And I would think a responsible government would support all those things. I think there’s a fear… when we hear that the government of Turkey is expressing negative opinions about these, I can only think that there is not a future of democracy. The drive is to have a less educated electorate, a less sophisticated population, fewer educated people coming from minority groups—from the Kurdish population, from the other minorities—and that’s bad for the country and bad for the world.
So, I hope those things are wrong, and I hope those things stop and we can have a country where everybody can contribute to society in the best way possible.
**Profile: Rabbi Lawrence Seidman received his Ph.D in Electrical Engineering from the University of California, Berkeley. He retired from Phantom Works, the R-and-D branch of the Boeing Company in 2007. After retirement, Dr. Seidman dedicated himself to religious and spiritual studies. He was ordained as a rabbi in 2009 by the Academy for Jewish Religion.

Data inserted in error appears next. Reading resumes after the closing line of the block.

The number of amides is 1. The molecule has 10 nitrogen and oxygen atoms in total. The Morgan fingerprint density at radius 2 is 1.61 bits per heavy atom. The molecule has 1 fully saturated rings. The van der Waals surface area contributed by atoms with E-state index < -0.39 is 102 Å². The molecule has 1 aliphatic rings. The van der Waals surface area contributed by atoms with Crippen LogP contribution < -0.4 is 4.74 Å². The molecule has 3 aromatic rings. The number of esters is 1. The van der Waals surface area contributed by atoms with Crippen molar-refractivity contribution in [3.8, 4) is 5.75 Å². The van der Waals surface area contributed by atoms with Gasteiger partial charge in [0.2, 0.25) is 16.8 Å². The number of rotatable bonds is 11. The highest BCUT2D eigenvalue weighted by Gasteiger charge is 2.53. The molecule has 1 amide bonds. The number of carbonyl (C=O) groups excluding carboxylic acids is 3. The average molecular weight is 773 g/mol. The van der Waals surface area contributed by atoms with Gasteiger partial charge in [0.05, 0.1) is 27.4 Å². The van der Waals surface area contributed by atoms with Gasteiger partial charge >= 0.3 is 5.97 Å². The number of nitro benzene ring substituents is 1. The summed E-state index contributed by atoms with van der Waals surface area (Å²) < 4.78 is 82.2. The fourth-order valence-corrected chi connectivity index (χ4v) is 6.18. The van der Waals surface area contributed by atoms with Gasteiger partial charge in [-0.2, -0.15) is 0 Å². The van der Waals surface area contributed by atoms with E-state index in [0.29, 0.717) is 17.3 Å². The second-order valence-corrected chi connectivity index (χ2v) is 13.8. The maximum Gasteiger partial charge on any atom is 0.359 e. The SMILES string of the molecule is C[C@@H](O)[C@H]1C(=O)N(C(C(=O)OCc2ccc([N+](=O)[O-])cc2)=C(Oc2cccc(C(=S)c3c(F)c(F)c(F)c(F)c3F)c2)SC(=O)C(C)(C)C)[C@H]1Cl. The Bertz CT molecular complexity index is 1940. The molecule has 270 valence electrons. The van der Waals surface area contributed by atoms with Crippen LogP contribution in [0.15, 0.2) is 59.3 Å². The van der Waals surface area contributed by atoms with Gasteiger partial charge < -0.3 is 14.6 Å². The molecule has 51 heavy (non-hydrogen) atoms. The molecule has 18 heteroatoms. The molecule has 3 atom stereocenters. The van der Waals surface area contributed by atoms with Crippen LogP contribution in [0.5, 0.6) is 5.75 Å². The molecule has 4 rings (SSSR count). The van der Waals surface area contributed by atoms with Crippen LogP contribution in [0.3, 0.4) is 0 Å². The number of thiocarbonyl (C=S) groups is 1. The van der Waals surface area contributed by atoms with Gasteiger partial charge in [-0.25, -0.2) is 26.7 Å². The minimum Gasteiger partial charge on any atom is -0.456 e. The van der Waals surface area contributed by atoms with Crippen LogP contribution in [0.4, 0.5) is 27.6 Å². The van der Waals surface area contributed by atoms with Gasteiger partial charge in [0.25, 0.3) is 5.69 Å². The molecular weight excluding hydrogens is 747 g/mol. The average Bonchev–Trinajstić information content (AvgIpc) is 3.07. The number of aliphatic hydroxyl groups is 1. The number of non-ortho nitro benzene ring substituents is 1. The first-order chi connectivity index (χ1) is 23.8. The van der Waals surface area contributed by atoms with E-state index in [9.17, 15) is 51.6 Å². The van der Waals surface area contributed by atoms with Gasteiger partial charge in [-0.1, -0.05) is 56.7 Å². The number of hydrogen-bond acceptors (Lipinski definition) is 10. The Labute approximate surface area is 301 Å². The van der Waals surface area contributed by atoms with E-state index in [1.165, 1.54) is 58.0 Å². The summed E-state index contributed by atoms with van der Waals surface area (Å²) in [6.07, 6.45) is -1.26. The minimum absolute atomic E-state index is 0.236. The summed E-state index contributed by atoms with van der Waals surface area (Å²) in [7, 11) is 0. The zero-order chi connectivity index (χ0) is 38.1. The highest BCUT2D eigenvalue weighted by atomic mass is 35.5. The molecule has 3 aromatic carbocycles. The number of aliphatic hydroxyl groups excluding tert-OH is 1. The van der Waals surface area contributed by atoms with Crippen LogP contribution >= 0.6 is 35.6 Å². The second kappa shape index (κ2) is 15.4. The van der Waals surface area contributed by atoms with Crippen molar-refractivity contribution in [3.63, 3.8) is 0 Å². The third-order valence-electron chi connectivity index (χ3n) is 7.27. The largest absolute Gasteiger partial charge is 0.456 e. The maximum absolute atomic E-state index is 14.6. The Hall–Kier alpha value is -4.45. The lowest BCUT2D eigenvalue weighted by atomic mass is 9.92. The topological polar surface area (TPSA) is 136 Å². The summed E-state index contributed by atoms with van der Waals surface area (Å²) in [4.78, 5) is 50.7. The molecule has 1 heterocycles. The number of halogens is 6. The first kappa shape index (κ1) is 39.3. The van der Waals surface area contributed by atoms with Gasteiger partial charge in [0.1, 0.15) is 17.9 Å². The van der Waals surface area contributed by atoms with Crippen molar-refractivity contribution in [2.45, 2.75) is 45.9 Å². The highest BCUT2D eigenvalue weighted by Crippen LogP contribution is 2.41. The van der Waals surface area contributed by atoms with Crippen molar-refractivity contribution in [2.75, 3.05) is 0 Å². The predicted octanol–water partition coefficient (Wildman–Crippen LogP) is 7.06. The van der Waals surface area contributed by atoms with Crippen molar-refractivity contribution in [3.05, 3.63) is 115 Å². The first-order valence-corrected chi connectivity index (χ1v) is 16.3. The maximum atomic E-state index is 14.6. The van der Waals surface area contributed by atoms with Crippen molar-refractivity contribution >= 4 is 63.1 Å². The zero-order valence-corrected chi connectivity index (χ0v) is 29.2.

*Produced by Spectra Media exclusively for Irmak TV, Atlas of Thoughts (Fikir Atlasi) connects the scholars, politicians, jurists, religious figures, journalists, and academics reflecting on Turkish Islamic scholar Fethullah Gulen and the Hizmet Movement with the audience. Each episode features a person from a different segment of the society with diverse experiences regarding the Hizmet activities and its volunteers. If you are interested to hear about the Hizmet and Mr. Gulen from these people’s perspectives, do not miss this show!